County great Mel Tillis has more stories than he knows what to do with.
As one of Nashville’s most prolific songwriters and signature voices, the 81-year-old has told countless tales to audiences everywhere. Still other stories have been relayed in his 1984 autobiography, “Stutterin’ Boy.” And now the showman has finished and is awaiting publication of his first novel, “Actin’ Sheriff.”
The book has been picked up by the Simon & Schuster imprint Howard Books and should be released in the near future, Tillis said.
But the singer, songwriter and now author already has started on his second book, “A Goat Named Guano.”
“Don’t ask me where it comes from, I sit down and it starts coming,” Tillis said in a phone interview from his farm in Tennessee. “It’s the same with songs. I didn’t know I could write a song. I went to Nashville and they said, ‘Obviously you need to do something other than sing. You can’t talk.’ So I went back to Florida and started to write. Then I came back to Nashville with two songs. That’s how things got started.”
Those songs were “I’m Tired” and “Honky Tonk Song,” which both became hits for Webb Pierce. The rest, as they say, is history. His accolades include Country Music Association Entertainer of the Year, County Music Hall of Fame and the National Medal of Arts through a career that has spanned 57 years.
Over those years, Tillis has released 60 albums, which have spawned 36 Top 10 Billboard singles and nine No. 1 hits, including “Good Woman Blues,” “Coca Cola Cowboy” and “Southern Rain.”
The country legend still plays about 100 shows a year with his band, the Statesiders, which he calls the “longest-running band in country music.” Two of its members have been with him 47 years; five others have played with him for 35 years.
“You know, I love what I do,” Tillis said. “I absolutely love it. I can’t hardly wait to get on stage. I’ve been at it for 57 years now and I still keep as busy as I want.”
Tillis also makes sure to play a few dates together with his daughter, country star Pam Tillis.
Throughout his career, Tillis has been known as a storyteller and a comedian, as well as a singer. This is no small feat considering his lifelong struggle with a speech impediment. But instead of letting it hold him back, Tillis used his stuttering in his shows.
“A lot of folks, if they have a kid who stutters, or even older people who stutter and come through my autograph line, they’re amazed that I’ve been able to live with it,” he said. “I can’t stand up and read. I never could do that, even in high school, like giving a book report. I still can’t read a cue card or I’ll stutter. If I’m up there on my own and I know what I am supposed to be doing, I can say it.”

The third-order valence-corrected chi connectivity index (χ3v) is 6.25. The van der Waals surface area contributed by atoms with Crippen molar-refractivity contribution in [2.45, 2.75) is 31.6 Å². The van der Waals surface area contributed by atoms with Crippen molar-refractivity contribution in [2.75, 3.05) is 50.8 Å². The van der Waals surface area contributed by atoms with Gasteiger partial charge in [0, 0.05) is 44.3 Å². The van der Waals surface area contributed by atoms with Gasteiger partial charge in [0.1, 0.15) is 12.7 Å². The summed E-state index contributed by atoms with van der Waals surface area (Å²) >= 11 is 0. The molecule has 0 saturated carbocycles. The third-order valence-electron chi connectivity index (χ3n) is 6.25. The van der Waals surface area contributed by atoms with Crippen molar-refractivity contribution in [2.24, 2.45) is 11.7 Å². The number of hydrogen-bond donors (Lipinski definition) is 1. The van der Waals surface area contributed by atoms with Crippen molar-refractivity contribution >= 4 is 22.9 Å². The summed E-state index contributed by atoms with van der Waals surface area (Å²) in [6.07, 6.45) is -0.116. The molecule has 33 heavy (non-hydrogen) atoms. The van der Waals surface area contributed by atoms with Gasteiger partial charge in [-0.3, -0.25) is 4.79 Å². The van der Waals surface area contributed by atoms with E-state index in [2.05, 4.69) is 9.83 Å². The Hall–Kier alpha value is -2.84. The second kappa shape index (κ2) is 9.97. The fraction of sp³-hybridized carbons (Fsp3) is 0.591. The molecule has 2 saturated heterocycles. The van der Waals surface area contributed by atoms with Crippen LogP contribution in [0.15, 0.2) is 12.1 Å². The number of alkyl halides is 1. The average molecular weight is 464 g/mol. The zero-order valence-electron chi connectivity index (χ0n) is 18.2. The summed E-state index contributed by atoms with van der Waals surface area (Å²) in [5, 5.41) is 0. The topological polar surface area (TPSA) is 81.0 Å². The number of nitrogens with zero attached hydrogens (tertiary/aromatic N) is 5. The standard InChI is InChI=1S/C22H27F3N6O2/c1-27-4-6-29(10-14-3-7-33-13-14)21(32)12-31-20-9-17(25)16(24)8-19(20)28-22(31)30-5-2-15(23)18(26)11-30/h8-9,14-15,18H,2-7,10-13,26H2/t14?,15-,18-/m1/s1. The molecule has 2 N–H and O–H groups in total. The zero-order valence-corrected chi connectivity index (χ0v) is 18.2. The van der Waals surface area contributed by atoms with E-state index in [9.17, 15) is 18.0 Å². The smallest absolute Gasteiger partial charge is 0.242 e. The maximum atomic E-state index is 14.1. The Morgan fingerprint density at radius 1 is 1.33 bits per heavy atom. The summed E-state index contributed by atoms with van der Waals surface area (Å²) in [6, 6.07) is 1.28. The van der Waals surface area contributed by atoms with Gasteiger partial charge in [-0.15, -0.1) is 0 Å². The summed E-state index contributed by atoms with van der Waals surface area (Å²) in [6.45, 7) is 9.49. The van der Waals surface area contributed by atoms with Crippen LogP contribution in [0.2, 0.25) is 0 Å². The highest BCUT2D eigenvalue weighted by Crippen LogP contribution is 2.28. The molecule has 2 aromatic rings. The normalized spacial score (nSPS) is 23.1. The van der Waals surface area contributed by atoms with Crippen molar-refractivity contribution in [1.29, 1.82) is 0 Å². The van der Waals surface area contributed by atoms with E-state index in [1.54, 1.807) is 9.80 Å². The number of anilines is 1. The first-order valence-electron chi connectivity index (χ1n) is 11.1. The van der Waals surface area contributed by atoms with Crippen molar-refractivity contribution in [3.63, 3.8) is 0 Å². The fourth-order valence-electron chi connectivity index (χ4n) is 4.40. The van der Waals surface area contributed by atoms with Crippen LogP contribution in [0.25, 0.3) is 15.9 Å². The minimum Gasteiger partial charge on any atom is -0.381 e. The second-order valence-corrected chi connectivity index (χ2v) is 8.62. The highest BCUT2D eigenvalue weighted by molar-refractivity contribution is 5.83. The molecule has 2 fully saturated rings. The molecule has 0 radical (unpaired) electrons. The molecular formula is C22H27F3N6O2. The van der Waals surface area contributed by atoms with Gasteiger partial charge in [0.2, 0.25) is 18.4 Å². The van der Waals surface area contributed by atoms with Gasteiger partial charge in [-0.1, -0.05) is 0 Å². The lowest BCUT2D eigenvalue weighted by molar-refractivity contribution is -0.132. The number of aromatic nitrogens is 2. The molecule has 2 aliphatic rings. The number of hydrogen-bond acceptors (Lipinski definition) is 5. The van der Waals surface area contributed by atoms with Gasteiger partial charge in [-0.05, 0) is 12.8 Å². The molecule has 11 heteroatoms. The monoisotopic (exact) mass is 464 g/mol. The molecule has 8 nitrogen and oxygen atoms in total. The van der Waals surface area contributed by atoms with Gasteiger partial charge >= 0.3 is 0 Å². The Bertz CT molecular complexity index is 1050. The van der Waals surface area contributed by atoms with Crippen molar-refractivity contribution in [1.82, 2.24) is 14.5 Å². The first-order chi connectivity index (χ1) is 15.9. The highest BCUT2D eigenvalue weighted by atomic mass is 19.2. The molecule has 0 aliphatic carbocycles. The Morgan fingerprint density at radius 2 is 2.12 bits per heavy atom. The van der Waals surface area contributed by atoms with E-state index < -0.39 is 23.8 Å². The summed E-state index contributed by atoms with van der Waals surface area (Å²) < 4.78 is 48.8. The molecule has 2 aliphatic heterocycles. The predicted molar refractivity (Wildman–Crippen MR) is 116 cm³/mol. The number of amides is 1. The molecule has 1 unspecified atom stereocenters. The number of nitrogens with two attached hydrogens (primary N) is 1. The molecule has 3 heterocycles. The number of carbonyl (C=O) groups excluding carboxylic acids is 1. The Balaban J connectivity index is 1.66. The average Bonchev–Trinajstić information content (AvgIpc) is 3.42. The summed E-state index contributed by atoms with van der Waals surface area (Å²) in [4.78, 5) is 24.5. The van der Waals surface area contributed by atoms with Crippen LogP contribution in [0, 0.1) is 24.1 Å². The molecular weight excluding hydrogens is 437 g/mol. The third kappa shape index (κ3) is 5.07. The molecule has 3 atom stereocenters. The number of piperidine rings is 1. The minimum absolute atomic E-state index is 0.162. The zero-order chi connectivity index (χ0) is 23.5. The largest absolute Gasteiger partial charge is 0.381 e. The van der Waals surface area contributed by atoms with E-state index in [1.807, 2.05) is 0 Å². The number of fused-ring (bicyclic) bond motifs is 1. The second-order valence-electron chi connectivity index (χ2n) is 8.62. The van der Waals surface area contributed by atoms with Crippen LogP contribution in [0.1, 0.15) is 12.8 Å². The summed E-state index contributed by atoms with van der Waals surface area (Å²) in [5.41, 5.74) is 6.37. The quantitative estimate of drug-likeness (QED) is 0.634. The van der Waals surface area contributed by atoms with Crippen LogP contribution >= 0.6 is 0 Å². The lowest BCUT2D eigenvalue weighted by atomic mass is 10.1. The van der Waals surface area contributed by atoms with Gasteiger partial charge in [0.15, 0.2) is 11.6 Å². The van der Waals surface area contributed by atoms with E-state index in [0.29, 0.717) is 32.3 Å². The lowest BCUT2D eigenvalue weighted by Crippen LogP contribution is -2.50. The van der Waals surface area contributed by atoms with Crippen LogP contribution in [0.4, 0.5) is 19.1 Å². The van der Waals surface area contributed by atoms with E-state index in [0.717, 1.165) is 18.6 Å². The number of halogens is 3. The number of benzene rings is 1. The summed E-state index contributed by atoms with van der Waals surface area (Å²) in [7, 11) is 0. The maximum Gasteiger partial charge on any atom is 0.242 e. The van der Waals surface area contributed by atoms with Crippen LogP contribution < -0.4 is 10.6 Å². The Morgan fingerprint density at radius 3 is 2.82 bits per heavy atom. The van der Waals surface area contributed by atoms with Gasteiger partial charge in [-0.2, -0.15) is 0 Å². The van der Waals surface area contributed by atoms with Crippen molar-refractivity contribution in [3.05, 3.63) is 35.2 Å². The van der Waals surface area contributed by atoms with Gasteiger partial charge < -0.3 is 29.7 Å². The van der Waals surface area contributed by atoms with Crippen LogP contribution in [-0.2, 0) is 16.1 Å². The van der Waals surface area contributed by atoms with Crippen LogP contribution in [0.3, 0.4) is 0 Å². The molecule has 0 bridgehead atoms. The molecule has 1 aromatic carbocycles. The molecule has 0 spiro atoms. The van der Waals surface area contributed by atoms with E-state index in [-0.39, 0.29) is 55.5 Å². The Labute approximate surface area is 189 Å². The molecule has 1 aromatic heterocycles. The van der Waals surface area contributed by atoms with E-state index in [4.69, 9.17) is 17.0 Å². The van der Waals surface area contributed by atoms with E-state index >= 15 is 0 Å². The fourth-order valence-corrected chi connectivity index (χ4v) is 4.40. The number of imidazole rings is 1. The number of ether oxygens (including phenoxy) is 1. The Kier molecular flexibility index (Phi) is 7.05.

It was advice from two women, one his mother and one country legend Minnie Pearl, that got him to overcome his worries about stuttering. Tillis remembers going to school for the first time at age 6 and coming home to his mother.
“I said, ‘Mama, do I stutter?’ She said, ‘Yes, you do, son.’ I said, ‘Mama, they laughed at me.’ And she said, ‘Son, if they’re going to laugh at you, give them something to laugh about.’ So I went to school the next day and it was the very first day in showbiz.”
Then, when he was just breaking into the music business in Nashville, Tillis played rhythm guitar in Pearl’s band. She let him sing a couple of his songs. But he never spoke on stage – letting others introduce songs and thank the crowd.
“Minnie called me over one day, she said, ‘Melvin, I noticed you have a little speech hang-up.’ But she said, ‘Let me tell you this, if you are going to be in this business, you need to introduce your own songs, and when you’re finished, you need to thank them yourself.’ I said, ‘Minnie, they’re laughing at me.’ She said, ‘They’re laughing with you.’ So that’s how I started talking on stage.”
Tillis got so good at talking on stage that he won the Country Music Association’s Comedian of the Year award six times in the 1970s. He appeared on Johnny Carson’s “Tonight Show” 28 times. He has also acted in numerous feature films, including “Every Which Way But Loose” with Clint Eastwood, “W.W. & The Dixie Dancekings,” “Cannonball Run I and II,” “Smokey and the Bandit II” with Burt Reynolds and a leading role in “Uphill All The Way.”
“I’ve been truly blessed,” he said. “I like to do a little comedy on stage. A lot of the stories are even true. We try to entertain, we don’t just sing.”
But back to his latest tall tale. His book, “Actin’ Sheriff,” is set in 1947 Palm Beach County, Fla. The humorous novel follows a man who takes over when the real sheriff has to go to the hospital for a hemorrhoid operation. Predictably, “all hell breaks loose,” Tillis said.
“The one thing I learned in high school that I can still do is type,” he said. “So I finished a novel. It’s comedy. You’ll laugh all the way through it.” Kind of like what Tillis has been doing his whole career.